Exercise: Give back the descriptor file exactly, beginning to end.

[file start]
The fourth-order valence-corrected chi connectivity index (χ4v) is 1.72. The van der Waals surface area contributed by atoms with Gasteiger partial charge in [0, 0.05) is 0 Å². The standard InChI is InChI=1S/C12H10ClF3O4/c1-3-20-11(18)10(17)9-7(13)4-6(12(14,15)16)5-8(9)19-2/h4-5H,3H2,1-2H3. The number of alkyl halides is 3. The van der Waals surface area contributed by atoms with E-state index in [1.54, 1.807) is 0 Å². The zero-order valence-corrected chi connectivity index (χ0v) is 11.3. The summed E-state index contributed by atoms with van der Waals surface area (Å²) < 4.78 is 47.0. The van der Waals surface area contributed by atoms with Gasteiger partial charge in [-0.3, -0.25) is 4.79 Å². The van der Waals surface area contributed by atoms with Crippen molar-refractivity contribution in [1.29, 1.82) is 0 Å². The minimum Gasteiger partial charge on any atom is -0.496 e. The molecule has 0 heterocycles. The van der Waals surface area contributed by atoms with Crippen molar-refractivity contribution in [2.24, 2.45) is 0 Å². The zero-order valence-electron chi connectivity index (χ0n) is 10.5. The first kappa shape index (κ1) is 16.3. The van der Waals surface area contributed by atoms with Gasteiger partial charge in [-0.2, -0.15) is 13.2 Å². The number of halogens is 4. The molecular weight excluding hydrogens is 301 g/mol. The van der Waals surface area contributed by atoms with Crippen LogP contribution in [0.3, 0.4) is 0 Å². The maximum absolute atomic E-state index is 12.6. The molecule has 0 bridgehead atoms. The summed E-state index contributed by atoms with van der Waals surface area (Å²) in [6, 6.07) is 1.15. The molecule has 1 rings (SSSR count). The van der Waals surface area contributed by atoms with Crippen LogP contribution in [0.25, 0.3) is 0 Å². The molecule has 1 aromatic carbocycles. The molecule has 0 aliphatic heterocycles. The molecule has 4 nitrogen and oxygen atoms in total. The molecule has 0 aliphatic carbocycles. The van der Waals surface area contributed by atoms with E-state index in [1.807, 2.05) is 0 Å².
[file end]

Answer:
The fourth-order valence-corrected chi connectivity index (χ4v) is 1.72. The van der Waals surface area contributed by atoms with Gasteiger partial charge in [0, 0.05) is 0 Å². The standard InChI is InChI=1S/C12H10ClF3O4/c1-3-20-11(18)10(17)9-7(13)4-6(12(14,15)16)5-8(9)19-2/h4-5H,3H2,1-2H3. The number of alkyl halides is 3. The van der Waals surface area contributed by atoms with E-state index in [1.54, 1.807) is 0 Å². The zero-order valence-corrected chi connectivity index (χ0v) is 11.3. The summed E-state index contributed by atoms with van der Waals surface area (Å²) < 4.78 is 47.0. The van der Waals surface area contributed by atoms with Gasteiger partial charge in [-0.3, -0.25) is 4.79 Å². The van der Waals surface area contributed by atoms with Crippen molar-refractivity contribution in [1.29, 1.82) is 0 Å². The minimum Gasteiger partial charge on any atom is -0.496 e. The molecule has 0 heterocycles. The van der Waals surface area contributed by atoms with Crippen molar-refractivity contribution in [2.24, 2.45) is 0 Å². The zero-order valence-electron chi connectivity index (χ0n) is 10.5. The first kappa shape index (κ1) is 16.3. The van der Waals surface area contributed by atoms with Gasteiger partial charge in [-0.2, -0.15) is 13.2 Å². The number of halogens is 4. The molecular weight excluding hydrogens is 301 g/mol. The van der Waals surface area contributed by atoms with Crippen LogP contribution in [0.3, 0.4) is 0 Å². The maximum absolute atomic E-state index is 12.6. The molecule has 0 bridgehead atoms. The summed E-state index contributed by atoms with van der Waals surface area (Å²) in [6, 6.07) is 1.15. The molecule has 1 rings (SSSR count). The van der Waals surface area contributed by atoms with Crippen LogP contribution in [0.25, 0.3) is 0 Å². The molecule has 1 aromatic carbocycles. The molecule has 0 aliphatic heterocycles. The molecule has 4 nitrogen and oxygen atoms in total. The molecule has 0 aliphatic carbocycles. The van der Waals surface area contributed by atoms with E-state index in [1.807, 2.05) is 0 Å².